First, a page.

The Great Wall of China kept unwanted northern invaders out.
The Berlin wall physically and symbolically divided a nation after World War II and up to the end of the Cold War.
But one wall that will not live up to these historical examples is the wall that soon will be built in sections along the U.S.-Mexican border to keep unwanted illegal immigrants out.
Although at first a 700-mile wall, which president Bush signed into law in October, might sound like the solution to the “border hoppers” and help increase security along the border, the ends do not justify the means.
According to a Congressional research survey, the wall will cost as much as $49 billion to build during the next 25 years.
That is $49 billion that could be used to help the poor and downtrodden of Mexico, the same downtrodden that would usually be the people coming into the country illegally.
Although it is true the U.S. government already helps the Mexican government and that there is some corruption in the businesses and officials of Mexico, if even a small portion of the $49 billion needed to build the wall was used to help the less fortunate of Mexico, it may give them incentive to stay.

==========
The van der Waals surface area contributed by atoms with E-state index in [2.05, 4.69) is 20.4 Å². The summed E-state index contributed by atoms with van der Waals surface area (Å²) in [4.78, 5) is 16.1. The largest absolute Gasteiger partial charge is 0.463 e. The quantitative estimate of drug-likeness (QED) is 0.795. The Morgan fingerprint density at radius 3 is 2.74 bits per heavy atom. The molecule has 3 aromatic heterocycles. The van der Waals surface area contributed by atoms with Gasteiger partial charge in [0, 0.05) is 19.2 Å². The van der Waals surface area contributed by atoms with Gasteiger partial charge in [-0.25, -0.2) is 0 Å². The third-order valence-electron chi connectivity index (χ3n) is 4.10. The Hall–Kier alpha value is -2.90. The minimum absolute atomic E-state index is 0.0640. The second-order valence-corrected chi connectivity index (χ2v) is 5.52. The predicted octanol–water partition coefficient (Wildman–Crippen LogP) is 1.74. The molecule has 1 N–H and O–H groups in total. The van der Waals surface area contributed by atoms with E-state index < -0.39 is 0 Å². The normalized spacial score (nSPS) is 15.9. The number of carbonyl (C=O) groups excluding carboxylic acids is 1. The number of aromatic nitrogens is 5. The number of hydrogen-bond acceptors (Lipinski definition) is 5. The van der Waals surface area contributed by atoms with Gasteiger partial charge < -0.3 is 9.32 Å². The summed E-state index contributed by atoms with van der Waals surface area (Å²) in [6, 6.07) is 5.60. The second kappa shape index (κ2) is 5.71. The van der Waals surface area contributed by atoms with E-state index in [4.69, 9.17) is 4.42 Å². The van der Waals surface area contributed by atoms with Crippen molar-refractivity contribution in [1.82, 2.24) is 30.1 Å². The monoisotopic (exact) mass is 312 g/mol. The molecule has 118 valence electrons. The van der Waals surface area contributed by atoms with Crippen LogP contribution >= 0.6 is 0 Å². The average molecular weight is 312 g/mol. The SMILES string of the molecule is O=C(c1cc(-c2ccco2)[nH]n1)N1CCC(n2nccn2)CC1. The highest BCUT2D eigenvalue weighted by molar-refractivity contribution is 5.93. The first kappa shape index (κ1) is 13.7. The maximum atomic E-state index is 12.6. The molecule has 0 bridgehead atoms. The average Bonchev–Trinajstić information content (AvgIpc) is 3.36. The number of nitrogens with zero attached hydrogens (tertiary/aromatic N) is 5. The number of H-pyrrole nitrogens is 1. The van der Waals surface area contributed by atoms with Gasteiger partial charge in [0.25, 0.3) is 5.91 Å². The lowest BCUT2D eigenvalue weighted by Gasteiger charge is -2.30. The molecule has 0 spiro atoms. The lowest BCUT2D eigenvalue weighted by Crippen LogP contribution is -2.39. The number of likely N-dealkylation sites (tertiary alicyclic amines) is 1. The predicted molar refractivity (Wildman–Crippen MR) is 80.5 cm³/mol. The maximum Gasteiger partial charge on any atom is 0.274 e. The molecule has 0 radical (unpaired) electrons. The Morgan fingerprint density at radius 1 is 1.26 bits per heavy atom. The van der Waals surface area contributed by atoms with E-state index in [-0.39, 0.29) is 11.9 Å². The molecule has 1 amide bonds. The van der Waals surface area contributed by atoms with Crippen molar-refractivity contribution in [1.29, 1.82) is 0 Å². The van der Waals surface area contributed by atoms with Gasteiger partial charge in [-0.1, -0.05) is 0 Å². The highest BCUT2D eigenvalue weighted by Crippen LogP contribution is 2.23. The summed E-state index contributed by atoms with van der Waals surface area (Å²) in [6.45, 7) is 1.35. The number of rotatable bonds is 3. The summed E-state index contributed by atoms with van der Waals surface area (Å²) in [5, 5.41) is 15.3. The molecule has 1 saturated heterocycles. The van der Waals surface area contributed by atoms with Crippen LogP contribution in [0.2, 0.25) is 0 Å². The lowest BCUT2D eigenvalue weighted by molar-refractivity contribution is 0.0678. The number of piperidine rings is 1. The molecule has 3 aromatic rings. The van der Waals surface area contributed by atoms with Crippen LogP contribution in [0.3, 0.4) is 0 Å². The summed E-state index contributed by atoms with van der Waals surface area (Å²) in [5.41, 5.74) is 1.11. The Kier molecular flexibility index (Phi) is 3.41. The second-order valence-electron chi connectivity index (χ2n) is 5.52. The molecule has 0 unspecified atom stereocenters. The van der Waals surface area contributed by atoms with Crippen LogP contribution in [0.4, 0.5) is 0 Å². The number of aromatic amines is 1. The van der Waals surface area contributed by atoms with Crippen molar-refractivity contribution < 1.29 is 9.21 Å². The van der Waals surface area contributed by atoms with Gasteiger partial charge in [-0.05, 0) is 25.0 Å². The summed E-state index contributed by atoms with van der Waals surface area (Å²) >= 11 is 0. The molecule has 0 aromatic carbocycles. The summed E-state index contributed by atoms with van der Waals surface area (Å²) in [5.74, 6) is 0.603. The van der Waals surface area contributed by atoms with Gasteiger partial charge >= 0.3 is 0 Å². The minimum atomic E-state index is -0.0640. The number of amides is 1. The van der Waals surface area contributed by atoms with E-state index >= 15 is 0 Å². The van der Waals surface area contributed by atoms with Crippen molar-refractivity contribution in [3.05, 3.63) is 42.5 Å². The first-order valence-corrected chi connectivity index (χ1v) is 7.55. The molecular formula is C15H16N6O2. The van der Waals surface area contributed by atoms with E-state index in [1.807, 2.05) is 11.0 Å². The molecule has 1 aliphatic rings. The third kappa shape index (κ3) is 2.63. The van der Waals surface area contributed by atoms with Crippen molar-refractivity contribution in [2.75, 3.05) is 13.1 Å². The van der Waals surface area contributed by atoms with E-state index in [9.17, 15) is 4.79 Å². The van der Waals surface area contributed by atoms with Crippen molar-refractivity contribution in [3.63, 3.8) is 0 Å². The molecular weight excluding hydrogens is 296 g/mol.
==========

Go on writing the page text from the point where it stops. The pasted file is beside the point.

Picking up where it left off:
According to the Houston Chronicle, a group of mayors in border towns from El Paso to Brownsville disagree with the construction of the wall because of the high cost and lack of advantages.
That means leaders in places where decisions dealing with illegal immigrants are made on a daily basis disagree with the wall.
Wouldn’t they know better than the people in Washington D.C. who voted for the wall?
Another solution that the money could be used for is better technology and equipment to patrol the border. Rather than build a wall, use the money for things like motion sensors and lights that would aid the Border Patrol in areas along the border.
This proposition the group of mayors in border towns unanimously support.
The $49 billion wall will only worsen the immigration issue by increasing tensions, wasting government money and going against the will of American border town leaders.
Immigration reform is a complex issue with valid arguments on both sides, but the expensive wall is one step in the wrong direction to finding the answer.